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LIT in need of investment in facilities and infrastructure LIT in need of investment in facilities and infrastructure


LIT in need of investment in facilities and infrastructure



Pictured at the Limerick Institute of Technology conferring ceremony are Industrial Automation and Robotic Systems graduates, from left to right, Stuart Lipper, from Kileely, Limerick, Badr Jdair, from Ennis, Co. Clare, Philip Brett, from Thurles, Co. Tipperary, Dejan Macura, from Ennis, Co. Clare, and David Cooney, from Drumcondra, Dublin. Picture credit: Diarmuid Greene/Fusionshooters
The President of Limerick Institute of Technology (LIT), Dr. Maria Hinfelaar, has warned LIT in need of investment, and that without investment in facilities and infrastructure, LIT will struggle to meet the growing demand for skilled graduates as the pace of job creation reaches new levels in Limerick.
Speaking today at the opening ceremony for this year’s conferring of 1700 students at LIT, Dr. Hinfelaar, president of one of Ireland’s fastest-growing third level institutes, said that LIT is now “incredibly tight for space and this year the problem is even more acute.”
Dr. Hinfelaar was speaking against the backdrop of over 6,000 new jobs having been announced for Limerick in the past two years.  She said that LIT needed “a step change in capital funding” because of heightened industry demand for skilled graduates brought about by the success of the strategy to bring jobs to Limerick.
In keeping with this, Dr. Hinfelaar also revealed that within one year of graduation, 90% of LIT graduates are in employment, further study or volunteering, with only a small minority travelling abroad for employment.
She stated, “LIT now desperately needs investment in our facilities across all our campuses: the main campus in Limerick, our School of Art and Design in the city centre, our Thurles and Clonmel campuses.
“We have a wonderful Campus Masterplan called LIT 2030 – Our Places. We have been able to implement some of it to make necessary improvements, but we now need a step change in capital funding to address the need for additional space and state of the art equipment, and carry out the full LIT masterplan.
“It is very simple: we have a growing young population coming through the second level system, and we have a growing economy. The Mid-West region is really developing and we have had 6,000 new jobs announced in the past couple of years in Limerick alone. These are all positions that require third level qualifications, and there will be many more jobs created indirectly by the expansion of all these companies.
“We know from our engagement with the agencies and with the companies themselves that there is even more on the horizon, and that there will be new emerging small businesses too in all sectors of the economy.
“This is all very good news, but those jobs announcements make two key assumptions: that there will be enough graduates coming out of higher education, and that the companies will be able to recruit local people.”
Dr. Hinfelaar continued:  “The harsh reality is that without investment in quality infrastructure and an increased footprint, LIT will struggle to meet the rising demand from students and the skills needs of industry and wider society. What will then happen is a shortage of skilled graduates to fill the jobs that all these companies are now announcing. That moment is not too far away.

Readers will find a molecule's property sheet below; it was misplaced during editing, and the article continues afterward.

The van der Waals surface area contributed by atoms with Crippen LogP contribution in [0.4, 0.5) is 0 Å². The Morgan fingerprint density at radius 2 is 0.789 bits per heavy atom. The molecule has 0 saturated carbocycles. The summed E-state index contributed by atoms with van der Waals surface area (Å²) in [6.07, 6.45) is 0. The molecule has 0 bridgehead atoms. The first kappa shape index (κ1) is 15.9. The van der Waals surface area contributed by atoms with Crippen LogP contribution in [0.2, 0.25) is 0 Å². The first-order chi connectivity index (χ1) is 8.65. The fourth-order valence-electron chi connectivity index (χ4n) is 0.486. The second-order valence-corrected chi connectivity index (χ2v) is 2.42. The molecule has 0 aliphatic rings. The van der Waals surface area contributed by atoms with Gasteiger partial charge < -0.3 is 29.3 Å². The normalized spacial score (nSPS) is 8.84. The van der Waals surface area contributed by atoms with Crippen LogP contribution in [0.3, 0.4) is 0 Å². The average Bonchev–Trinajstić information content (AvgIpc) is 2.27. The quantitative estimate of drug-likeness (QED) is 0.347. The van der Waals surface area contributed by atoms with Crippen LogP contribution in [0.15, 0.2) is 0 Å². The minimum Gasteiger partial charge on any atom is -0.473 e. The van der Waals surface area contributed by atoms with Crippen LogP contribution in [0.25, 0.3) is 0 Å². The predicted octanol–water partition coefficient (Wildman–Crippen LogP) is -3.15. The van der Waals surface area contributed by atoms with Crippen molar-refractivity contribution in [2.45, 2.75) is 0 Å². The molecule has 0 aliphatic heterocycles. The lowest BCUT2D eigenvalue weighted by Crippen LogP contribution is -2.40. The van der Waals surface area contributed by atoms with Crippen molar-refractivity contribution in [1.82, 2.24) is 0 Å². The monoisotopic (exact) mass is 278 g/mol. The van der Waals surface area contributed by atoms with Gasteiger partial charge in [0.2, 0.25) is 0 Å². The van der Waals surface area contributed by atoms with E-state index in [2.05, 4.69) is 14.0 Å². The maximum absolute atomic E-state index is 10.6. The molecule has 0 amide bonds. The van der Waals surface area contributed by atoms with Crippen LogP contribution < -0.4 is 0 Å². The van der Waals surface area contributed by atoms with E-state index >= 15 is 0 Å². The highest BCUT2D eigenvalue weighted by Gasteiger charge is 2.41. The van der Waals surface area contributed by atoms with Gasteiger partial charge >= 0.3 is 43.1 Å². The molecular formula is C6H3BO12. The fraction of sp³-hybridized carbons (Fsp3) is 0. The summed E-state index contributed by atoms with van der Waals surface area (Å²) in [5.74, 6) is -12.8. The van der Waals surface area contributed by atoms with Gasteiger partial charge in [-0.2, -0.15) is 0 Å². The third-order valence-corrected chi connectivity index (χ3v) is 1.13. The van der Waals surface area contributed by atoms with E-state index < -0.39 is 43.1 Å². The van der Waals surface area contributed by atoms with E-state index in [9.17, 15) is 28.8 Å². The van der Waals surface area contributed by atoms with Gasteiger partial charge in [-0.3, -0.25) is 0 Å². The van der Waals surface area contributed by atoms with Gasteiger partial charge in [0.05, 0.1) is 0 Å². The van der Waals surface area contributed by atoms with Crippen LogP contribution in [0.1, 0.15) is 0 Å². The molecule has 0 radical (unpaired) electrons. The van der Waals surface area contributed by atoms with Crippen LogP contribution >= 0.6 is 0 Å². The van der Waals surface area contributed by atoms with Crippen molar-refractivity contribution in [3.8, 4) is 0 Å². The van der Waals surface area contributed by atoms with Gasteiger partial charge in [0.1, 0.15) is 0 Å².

“So this call for government funding is not only about LIT, it’s about actual jobs for the region. We can still fix it but we must act quickly. We have talented students, excellent programmes and wonderful staff, as well as exciting possibilities in the society we now live in but we have to face up to the reality that our facilities are not keeping pace.”
Referring to LIT’s ‘First Destinations Survey’ of last year’s graduates, Dr. Hinfelaar said that of the LIT graduates who the sectors where LIT are getting their jobs in a wide range of sectors, including manufacturing and engineering, the pharmaceutical industry, construction, business and finance, the arts, IT, social care and healthcare, hospitality and tourism, retailing and sales, and the media.
Of those graduates who secured employment, 93% of the posts were in Ireland, with only 7% moving overseas. “That picture was very different not so long ago. If one in every 14 of our graduates is now taking up job opportunities abroad I think that’s a pretty healthy number, and given where the jobs market in Ireland is now going there should be plenty of scope for them to return at some stage if they wish, with some excellent international experience under their belt,” Dr. Hinfelaar added.
The survey also revealed that LIT students indicated they would do the same course again and they were very satisfied overall- again, to a higher extent than in other institutions.”
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Richard is a presenter, producer, songwriter and actor. He was named the Limerick Person of the Year (2011) and won an online award at the Metro Éireann Media and Multicultural Awards (2011) for promoting multi-culturalism online. Richard says that the concept is very much a community driven project that aims to document life in Limerick. So, that in 20 years time people can look back and remember the events that were making the headlines.